10.5: Rotational Kinematics
 Last updated
 Save as PDF
 Page ID
 18005
 Contributed by Boundless (now LumenLearning)
 Physics at Boundless
learning objectives

Distinguish the two different motions in which rolling without slipping is broken down
Rolling without slipping generally occurs when an object rolls without skidding. To relate this to a real world phenomenon, we can consider the example of a wheel rolling on a flat, horizontal surface.
Connecting Linear and Rotational Motion! Rolling without Slipping!: How fast does the axle of a bike wheel move? How fast does the BOTTOM of a wheel move?
Rolling without slipping can be better understood by breaking it down into two different motions: 1) Motion of the center of mass, with linear velocity v (translational motion); and 2) rotational motion around its center, with angular velocity w.
Rolling Motion: Rolling motion is a combination of rotational and translational motion.
When an object is rolling on a plane without slipping, the point of contact of the object with the plane does not move. If we imagine a wheel moving forward by rolling on a plane at speed v, it must also be rotating about its axis at an angular speed ωω since it is rolling.
The object’s angular velocity ωω is directly proportional to its velocity, because as we know, the faster we are driving in a car, the faster the wheels have to turn. So, to determine the exact relationship between linear velocity and angular velocity, we can imagine the scenario in which the wheel travels a distance of x while rotating through an angle θ.
Rolling Without Slipping: A body rolling a distance of x on a plane without slipping.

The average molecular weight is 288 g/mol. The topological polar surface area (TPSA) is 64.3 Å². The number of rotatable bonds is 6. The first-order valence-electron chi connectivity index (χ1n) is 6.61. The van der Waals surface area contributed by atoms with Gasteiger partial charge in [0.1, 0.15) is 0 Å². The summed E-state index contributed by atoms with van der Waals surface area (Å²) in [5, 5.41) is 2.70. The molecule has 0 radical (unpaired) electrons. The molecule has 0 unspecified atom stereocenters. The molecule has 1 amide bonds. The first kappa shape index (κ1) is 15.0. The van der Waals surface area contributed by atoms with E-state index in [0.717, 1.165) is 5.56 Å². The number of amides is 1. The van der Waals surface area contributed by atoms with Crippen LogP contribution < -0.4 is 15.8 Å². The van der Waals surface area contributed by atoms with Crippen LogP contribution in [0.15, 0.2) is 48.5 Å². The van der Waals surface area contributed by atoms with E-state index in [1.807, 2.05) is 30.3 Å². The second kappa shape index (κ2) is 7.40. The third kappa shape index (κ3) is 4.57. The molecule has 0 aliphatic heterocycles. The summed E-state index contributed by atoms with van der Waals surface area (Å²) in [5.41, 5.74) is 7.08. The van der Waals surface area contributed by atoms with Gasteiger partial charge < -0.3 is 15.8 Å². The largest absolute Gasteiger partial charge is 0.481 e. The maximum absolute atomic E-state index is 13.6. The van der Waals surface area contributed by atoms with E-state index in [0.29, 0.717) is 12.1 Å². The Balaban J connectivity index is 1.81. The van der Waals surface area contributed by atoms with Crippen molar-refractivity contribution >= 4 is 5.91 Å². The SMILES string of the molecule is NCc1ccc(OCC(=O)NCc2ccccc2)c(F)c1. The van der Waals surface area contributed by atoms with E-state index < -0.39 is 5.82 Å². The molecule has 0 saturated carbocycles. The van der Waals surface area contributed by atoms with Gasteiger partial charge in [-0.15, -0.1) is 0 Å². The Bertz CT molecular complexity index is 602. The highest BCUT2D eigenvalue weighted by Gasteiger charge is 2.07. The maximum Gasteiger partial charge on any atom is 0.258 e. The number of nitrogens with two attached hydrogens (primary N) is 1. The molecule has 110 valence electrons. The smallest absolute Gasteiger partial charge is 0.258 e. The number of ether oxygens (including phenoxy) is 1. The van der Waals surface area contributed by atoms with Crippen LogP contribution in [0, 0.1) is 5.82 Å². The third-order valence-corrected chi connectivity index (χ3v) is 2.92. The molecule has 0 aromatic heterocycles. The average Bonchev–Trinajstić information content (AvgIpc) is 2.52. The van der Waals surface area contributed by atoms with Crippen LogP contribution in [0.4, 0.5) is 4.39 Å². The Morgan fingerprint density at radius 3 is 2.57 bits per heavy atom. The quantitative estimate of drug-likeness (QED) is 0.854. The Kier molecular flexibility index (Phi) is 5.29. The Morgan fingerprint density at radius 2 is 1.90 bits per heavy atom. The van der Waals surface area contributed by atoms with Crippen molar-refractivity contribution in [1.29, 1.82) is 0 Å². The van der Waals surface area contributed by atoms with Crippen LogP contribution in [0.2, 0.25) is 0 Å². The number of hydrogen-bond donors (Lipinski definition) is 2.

In mathematical terms, the length of the arc is equal to the angle of the segment multiplied by the object’s radius, R. Therefore, we can say that the length of the arc of the wheel that has rotated an angle θ, is equal to Rθ. Furthermore, since the wheel is in constant contact with the ground, the length of the arc correlating to the angle is also equal to x. Therefore,
\[\mathrm{x=Rθ}\]
Since xx and θθ depend on time, we can take the derivative of both sides to obtain:
\[\mathrm{\dfrac{dx}{dt}=R\dfrac{dθ}{dt}}\]
where \(\mathrm{\frac{dx}{dt}}\) is equal to the linear velocity \(\mathrm{v}\), and \(\mathrm{\frac{dθ}{dt}}\) is equal to the angular velocity ωω. We can then simplify this equation to:
\[\mathrm{v=ωR}\]
Key Points
 Rolling without slipping can be better understood by breaking it down into translational motion and rotational motion.
 When an object is rolling on a plane without slipping, the point of contact of the object with the plane does not move.
 A rolling object’s velocity v is directly related to its angular velocity \(\mathrm{ω}\), and is mathematically expressed as \(\mathrm{v=ωR}\), where \(\mathrm{R}\) is the object’s radius and \(\mathrm{v}\) is its linear velocity.
Key Terms
 angular velocity: A vector quantity describing the motion of an object in circular motion; its magnitude is equal to the angular speed (ωω) of the particle, and the direction is perpendicular to the plane of its circular motion.
 linear velocity: A vector quantity that denotes the rate of change of position with respect to time of the object’s center of mass.
LICENSES AND ATTRIBUTIONS
CC LICENSED CONTENT, SHARED PREVIOUSLY
 Curation and Revision. Provided by: Boundless.com. License: CC BYSA: AttributionShareAlike
CC LICENSED CONTENT, SPECIFIC ATTRIBUTION
 Kinematics. Provided by: Wikipedia. Located at: http://en.wikipedia.org/wiki/Kinematics%23Rolling_without_slipping. License: CC BYSA: AttributionShareAlike
 Sunil Kumar Singh, Rolling Motion. September 17, 2013. Provided by: OpenStax CNX. Located at: http://cnx.org/content/m14311/latest/. License: CC BY: Attribution
 velocity. Provided by: Wiktionary. Located at: http://en.wiktionary.org/wiki/velocity. License: CC BYSA: AttributionShareAlike
 Boundless. Provided by: Boundless Learning. Located at: http://www.boundless.com//physics/definition/angularvelocity. License: CC BYSA: AttributionShareAlike
 Sunil Kumar Singh, Rolling Motion. November 8, 2012. Provided by: OpenStax CNX. Located at: http://cnx.org/content/m14311/latest/. License: CC BY: Attribution
 Sunil Kumar Singh, Rolling Motion. November 8, 2012. Provided by: OpenStax CNX. Located at: http://cnx.org/content/m14311/latest/. License: CC BY: Attribution
 Connecting Linear and Rotational Motion! Rolling without Slipping!. Located at: http://www.youtube.com/watch?v=AuBuK1jVyGw. License: Public Domain: No Known Copyright. License Terms: Standard YouTube license